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PARMA (Πάρμα: Eth. Parmensis: Parma), a city of Gallia Cispadana, situated on the Via Aemilia, at the distance of 19 M. P. from Regium Lepidum, and 40 from Placentia. (Itin. Ant. p. 286.) It was about 15 miles distant from the Padus, on the banks of a small stream. called the Parma, from which it probably derived its name; and about 6 miles from the more considerable Tarus or Taro. We find no mention of the name before the establishment of the Roman colony, though it is very probable that there already existed a Gaulish town or village on the spot: but in B.C. 183 after the complete subjugation of the Boii, and the construction of the Via Aemilia, the Romans proceeded to strengthen their footing in this part of Gaul by founding the colonies of Mutina and Parma, along the line of the newly opened highway, which, in connection with the two previously existing colonies of Bononia and Placentia, formed a continuous chain of Roman towns, from one end to the other of the Via Aemilia. Parma was a “colonia civium,” its settlers retaining their privileges as Roman citizens; it received in the first instance 2000 colonists, each of whom obtained 8 jugera of land for his allotment. (Liv. 39.55.) We hear little of Parma for some time after this: it is mentioned incidentally in B.C. 176, as the head-quarters of the proconsul C. Claudius (Id. 41.1:7); but appears to have suffered little from the wars with the Gauls and Ligurians; and hence rose with rapidity to be a flourishing and prosperous town. But its name is scarcely mentioned in history till the period of the Civil Wars, when it sustained a severe blow, having in B.C. 43 taken a prominent part in favour of the senatorial party against M. Antony, in consequence of which it was taken by that general, and plundered in the most unsparing manner by his troops. (Cic. ad. Fam. 10.3. 3, 11.13, a., 12.5, Phil. 14.3, 4.) Cicero still calls it on this occasion a Colonia, and there can be no doubt that it still retained that rank; but under Augustus it received a fresh colony, from which it derived the title of Colonia Julia Augusta, which we find it bearing in inscriptions. (Gruter, Inscr. p. 492. 5; Zumpt, de Colon. p. 354.) Pliny also styles it a Colonia, and there seems no doubt that it continued under the Roman Empire to be, as it was in the time of Strabo, one of the principal towns of this populous and flourishing part of Italy. (Plin. Nat. 3.15. s. 20; Strab. v. p.216; Ptol. 3.1.46; Phlegon, Macrob. 1.) But its name is scarcely mentioned in history: a proof perhaps of the tranquillity that it enjoyed. Its territory was celebrated for the excellence of its wool, which according to Martial was inferior only to that of Apulia. (Martial, 14.155; Col. 7.2.3.) In A.D. 377, a colony of Goths was settled by order of Gratian in the territory of Parma, as well as the adjoining districts (Amm. Marc. 31.9.4),--a proof that they were already suffering from a decay of the population; and it is probable that it did not escape the general devastation of the province of Aemilia by Attila. But it survived these calamities: it still bears a part as an important town during the wars of Narses with the Goths and their allies, and is noticed by P. Diaconus, as one of the wealthy cities of Aemilia after the Lombard conquest. (Agath. B. G. 1.14--17; P. Diac. Hist. Lang. 2.18.) It retained its consideration throughout the middle ages, and is still a populous and flourishing place with above 30,000 inhabitants, but has no remains of antiquity, except a few inscriptions.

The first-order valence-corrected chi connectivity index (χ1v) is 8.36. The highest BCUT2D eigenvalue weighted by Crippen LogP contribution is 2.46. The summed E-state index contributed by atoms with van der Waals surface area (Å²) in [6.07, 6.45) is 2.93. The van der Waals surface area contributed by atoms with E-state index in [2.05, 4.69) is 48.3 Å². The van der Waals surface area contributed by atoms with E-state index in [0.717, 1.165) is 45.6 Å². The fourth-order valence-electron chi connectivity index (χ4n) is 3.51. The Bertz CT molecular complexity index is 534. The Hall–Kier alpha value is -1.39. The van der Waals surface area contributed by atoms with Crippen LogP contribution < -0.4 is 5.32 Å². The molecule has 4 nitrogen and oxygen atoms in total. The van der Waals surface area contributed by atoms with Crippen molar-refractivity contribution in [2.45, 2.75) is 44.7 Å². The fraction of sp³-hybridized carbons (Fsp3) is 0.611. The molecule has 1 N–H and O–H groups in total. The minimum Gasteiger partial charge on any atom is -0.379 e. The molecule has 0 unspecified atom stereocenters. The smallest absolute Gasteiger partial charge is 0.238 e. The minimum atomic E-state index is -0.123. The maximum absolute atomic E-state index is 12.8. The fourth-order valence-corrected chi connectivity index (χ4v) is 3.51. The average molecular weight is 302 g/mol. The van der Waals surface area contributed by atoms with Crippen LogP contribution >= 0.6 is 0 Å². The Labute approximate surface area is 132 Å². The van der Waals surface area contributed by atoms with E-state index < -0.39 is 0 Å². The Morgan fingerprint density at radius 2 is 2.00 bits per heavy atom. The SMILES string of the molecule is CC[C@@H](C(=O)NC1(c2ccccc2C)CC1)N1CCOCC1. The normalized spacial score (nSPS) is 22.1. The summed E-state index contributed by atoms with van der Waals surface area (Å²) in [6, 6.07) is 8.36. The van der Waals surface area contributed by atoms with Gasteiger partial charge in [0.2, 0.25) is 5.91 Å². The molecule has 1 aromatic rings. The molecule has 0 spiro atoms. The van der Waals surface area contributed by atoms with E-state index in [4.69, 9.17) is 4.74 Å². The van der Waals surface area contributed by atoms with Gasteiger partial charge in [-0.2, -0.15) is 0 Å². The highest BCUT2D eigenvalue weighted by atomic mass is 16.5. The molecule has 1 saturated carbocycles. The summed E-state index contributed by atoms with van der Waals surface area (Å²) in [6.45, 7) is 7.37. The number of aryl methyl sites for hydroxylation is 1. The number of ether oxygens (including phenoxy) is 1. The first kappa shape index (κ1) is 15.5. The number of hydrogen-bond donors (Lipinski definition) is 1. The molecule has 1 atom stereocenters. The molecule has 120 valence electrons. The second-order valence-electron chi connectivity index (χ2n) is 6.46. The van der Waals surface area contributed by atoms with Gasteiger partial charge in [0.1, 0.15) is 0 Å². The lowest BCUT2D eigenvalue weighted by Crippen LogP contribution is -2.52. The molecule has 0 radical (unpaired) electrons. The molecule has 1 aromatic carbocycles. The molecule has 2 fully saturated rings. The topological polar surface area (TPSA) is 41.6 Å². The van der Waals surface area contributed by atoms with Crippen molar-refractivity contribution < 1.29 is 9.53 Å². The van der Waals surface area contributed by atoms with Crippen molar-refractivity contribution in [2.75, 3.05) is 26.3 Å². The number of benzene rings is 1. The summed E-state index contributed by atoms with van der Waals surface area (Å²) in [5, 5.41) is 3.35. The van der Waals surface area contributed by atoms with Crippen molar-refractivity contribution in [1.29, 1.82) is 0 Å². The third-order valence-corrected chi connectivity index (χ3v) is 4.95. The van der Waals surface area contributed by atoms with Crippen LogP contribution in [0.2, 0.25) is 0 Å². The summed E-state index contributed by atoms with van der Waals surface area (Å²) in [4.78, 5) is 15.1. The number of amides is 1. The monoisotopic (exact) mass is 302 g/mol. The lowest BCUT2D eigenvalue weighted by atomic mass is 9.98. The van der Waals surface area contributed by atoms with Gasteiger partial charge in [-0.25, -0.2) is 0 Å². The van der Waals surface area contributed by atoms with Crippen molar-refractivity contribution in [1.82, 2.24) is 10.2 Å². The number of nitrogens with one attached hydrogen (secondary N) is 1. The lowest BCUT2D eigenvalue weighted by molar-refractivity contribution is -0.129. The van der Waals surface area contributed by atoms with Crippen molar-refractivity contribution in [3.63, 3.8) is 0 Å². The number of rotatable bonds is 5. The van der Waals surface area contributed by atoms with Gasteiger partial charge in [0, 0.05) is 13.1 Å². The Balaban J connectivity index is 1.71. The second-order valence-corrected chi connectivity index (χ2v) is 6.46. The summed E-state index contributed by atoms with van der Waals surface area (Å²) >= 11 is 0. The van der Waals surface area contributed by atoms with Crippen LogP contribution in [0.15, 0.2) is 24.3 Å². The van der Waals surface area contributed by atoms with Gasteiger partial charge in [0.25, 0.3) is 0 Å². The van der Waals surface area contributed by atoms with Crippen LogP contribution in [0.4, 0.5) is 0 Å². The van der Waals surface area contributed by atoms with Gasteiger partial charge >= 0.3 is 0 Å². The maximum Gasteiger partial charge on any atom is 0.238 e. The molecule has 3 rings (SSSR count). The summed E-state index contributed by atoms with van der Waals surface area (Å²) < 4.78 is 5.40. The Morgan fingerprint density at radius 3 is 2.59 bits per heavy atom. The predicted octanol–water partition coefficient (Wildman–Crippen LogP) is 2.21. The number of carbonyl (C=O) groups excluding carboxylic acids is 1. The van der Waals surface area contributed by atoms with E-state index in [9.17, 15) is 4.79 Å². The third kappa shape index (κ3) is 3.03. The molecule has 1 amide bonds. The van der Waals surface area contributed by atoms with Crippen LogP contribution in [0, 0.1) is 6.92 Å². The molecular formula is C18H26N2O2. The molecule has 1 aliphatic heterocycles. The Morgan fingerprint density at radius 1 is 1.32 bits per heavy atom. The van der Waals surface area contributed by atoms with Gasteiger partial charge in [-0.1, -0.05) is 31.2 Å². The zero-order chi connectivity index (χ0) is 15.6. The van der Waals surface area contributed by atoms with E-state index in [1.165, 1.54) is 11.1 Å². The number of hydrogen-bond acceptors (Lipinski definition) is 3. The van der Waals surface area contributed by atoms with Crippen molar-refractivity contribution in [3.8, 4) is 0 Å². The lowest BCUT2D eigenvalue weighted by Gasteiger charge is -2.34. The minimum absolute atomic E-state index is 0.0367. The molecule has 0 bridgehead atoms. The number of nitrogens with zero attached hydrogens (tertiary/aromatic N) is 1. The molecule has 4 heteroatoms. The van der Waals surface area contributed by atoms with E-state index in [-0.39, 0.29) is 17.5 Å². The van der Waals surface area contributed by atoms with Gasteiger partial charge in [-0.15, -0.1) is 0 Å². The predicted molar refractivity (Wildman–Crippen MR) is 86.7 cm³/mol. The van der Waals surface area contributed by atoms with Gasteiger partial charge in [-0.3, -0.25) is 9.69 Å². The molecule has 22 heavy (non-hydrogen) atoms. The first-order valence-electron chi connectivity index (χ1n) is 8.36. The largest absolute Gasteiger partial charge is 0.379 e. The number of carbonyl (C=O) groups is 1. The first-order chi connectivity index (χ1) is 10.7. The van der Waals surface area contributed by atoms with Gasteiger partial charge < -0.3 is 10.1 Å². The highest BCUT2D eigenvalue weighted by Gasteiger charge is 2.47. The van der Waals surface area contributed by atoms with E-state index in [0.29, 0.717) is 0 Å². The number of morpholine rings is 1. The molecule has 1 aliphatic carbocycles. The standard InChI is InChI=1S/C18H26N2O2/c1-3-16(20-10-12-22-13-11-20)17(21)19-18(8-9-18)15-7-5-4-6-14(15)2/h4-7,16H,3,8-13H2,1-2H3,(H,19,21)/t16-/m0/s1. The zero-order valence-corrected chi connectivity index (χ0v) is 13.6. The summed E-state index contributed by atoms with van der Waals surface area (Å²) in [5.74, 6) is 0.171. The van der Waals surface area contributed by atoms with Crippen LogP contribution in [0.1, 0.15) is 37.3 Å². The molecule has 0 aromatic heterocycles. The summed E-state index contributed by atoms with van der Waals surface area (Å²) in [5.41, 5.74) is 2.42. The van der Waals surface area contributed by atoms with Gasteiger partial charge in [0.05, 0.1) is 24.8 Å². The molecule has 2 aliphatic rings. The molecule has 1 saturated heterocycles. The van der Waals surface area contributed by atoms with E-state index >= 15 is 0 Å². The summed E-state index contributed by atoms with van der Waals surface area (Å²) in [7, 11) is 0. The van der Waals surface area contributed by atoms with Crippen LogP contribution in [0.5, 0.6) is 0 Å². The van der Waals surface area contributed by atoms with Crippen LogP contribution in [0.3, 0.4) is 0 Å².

The Roman poet Cassius Parmensis would appear from his name to have been a native of Parma, but there is no distinct testimony to this effect.

The Itinerary (p. 284) mentions a line of crossroad which proceeded from Parma across the Apennines to Luca: this must have ascended the valley of the Parma, or the adjoining one of the Tarus, as far as the main ridge, and and thence descended the valley of the Macra to Luna. This passage, though little frequented in modern times, is one of the main lines of natural communication across this part of the Apennines, and is in all probability that followed by Hannibal; on his advance into, Etruria.


hide References (7 total)
  • Cross-references from this page (7):
    • Cicero, Letters to his Friends, 10.3.3
    • Pliny the Elder, Naturalis Historia, 3.15
    • Livy, The History of Rome, Book 39, 55
    • Ammianus Marcellinus, Rerum Gestarum, 31.9.4
    • Columella, Res Rustica, 7.2.3
    • Martial, Epigrammata, 14.155
    • Claudius Ptolemy, Tetrabiblos, 3.1
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